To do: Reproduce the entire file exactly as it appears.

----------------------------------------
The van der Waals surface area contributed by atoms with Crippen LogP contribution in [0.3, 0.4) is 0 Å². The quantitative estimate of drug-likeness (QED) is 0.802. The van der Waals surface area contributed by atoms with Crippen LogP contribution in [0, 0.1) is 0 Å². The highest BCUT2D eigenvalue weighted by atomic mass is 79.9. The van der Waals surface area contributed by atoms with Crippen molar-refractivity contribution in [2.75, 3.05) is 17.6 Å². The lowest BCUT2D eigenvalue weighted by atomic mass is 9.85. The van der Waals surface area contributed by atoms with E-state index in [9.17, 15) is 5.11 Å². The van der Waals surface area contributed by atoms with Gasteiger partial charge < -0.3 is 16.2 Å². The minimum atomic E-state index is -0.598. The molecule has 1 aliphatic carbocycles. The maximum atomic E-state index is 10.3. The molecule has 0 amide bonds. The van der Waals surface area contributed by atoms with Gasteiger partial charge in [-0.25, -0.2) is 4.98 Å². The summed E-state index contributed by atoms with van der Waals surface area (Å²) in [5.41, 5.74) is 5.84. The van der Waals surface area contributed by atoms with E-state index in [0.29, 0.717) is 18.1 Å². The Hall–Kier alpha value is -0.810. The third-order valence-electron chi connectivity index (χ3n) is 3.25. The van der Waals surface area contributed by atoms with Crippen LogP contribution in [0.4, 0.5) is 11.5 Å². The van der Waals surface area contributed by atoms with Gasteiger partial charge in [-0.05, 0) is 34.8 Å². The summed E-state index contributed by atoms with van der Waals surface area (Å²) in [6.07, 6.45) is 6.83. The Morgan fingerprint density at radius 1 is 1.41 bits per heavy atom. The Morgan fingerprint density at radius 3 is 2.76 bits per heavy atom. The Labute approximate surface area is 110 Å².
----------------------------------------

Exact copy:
The van der Waals surface area contributed by atoms with Crippen LogP contribution in [0.3, 0.4) is 0 Å². The quantitative estimate of drug-likeness (QED) is 0.802. The van der Waals surface area contributed by atoms with Crippen LogP contribution in [0, 0.1) is 0 Å². The highest BCUT2D eigenvalue weighted by atomic mass is 79.9. The van der Waals surface area contributed by atoms with Crippen molar-refractivity contribution in [2.75, 3.05) is 17.6 Å². The lowest BCUT2D eigenvalue weighted by atomic mass is 9.85. The van der Waals surface area contributed by atoms with E-state index in [9.17, 15) is 5.11 Å². The van der Waals surface area contributed by atoms with Gasteiger partial charge < -0.3 is 16.2 Å². The minimum atomic E-state index is -0.598. The molecule has 1 aliphatic carbocycles. The maximum atomic E-state index is 10.3. The molecule has 0 amide bonds. The van der Waals surface area contributed by atoms with Gasteiger partial charge in [-0.25, -0.2) is 4.98 Å². The summed E-state index contributed by atoms with van der Waals surface area (Å²) in [5.41, 5.74) is 5.84. The van der Waals surface area contributed by atoms with E-state index in [0.29, 0.717) is 18.1 Å². The Hall–Kier alpha value is -0.810. The third-order valence-electron chi connectivity index (χ3n) is 3.25. The van der Waals surface area contributed by atoms with Crippen LogP contribution in [0.4, 0.5) is 11.5 Å². The van der Waals surface area contributed by atoms with Gasteiger partial charge in [-0.05, 0) is 34.8 Å². The summed E-state index contributed by atoms with van der Waals surface area (Å²) in [6.07, 6.45) is 6.83. The Morgan fingerprint density at radius 1 is 1.41 bits per heavy atom. The Morgan fingerprint density at radius 3 is 2.76 bits per heavy atom. The Labute approximate surface area is 110 Å².